If you’re looking for an album that exudes the feeling of summer, you’ve come to the right place.
Clearly taking notes from contemporary artists like George “Joji” Miller, The 1975 and Billie Eilish, the acclaimed Gen-Z artist Khalid’s sophomore effort, Free Spirit, is an ethereal exploration of soundscape and musical texture that panders toward the “genreless.” Between the polished synths and soulful vocals, Khalid manages to effectively capture summer vibes with grace.
Khalid’s rise to fame is reminiscent of many other Gen-Z stars’ paths to success. Starting on SoundCloud, Khalid built up a viral following and in 2017 he released his first studio album American Teen.
Garnering critical acclaim and commercial success, Khalid rode that wave for much of 2018, dropping the well-received Suncity EP, two singles released for the movies Love, Simon and Superfly and a collaboration with Billie Eilish for Netflix’s “13 Reasons Why.” Based on his laundry list of successes, Khalid had set the bar quite high for his second album. And for the most part, he delivers.
Musically, Free Spirit is a sonic odyssey. Clocking in at nearly an hour, the album has a menagerie of stylistic influences, often pulling from classic influences like soft rock, R&B and soul and mixing it with modern trip hop and rap sounds. Khalid mixes these disparate sounds with an ease that is nothing short of impressive.
“Intro,” the aptly named first track, kicks the album off with a cinematic splendor that pulls you into Khalid’s synth-wave world of heartfelt vocals and hopeful spirit. The previously released single “Talk” and its follow-up “Right Back” have bouncy backgrounds that invoke a Bruno Marsesque nostalgia which keeps the soundscape fresh, evolving out of the modern sound.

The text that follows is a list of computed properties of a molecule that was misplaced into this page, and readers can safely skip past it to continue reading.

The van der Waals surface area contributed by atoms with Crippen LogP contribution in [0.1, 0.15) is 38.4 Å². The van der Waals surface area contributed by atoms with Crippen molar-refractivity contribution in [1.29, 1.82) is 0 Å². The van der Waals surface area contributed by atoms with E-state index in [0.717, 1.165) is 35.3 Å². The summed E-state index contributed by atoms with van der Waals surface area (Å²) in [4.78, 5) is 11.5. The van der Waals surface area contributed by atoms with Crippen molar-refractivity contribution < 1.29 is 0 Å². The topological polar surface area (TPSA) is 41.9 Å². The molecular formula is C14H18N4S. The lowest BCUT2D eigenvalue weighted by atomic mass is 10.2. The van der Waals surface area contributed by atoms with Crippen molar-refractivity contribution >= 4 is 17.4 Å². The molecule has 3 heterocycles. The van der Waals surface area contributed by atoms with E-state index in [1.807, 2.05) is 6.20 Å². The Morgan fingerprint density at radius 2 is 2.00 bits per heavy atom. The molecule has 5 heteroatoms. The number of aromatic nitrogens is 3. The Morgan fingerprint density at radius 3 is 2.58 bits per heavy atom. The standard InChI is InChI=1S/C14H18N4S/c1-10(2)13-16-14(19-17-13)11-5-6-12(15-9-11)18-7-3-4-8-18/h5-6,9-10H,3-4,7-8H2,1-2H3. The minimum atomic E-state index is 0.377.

Khalid changes his musical tone again for rock and funk-influenced tunes “Hundred” and “Outta My Head,” the latter featuring a bluesy guitar solo from none other than John Mayer. The album closes out on calmer tones with the eponymous track “Free Spirit”—which sounds perfect for the start of a road trip—and “Heaven,” a song written by fellow artist Father John Misty, leading the album to a quiet close with the acoustic-heavy “Saturday Nights.”
In terms of lyrical quality, however, Khalid lacks significant depth and exploration. The most telling sign of this is the fact that the first four tracks on the album all speak about the same general story—Khalid suffers from a lack of communication in his relationships.
The lyrics for most songs on the first half of the album take no leaps of faith and rarely develop much further than that core trope. That being said, he does begin to remedy this monotony in the latter half by turning inward and expanding his source material a little bit.
Overall, Free Spirit is the perfect kind of music to shut your mind off, get lost in the sounds of synthwave and get in the summer mood. A diverse conglomerate of styles and soulfulness, this record is another great installment into the late 2010’s “genreless” movement. Just don’t think about the lyrics too much.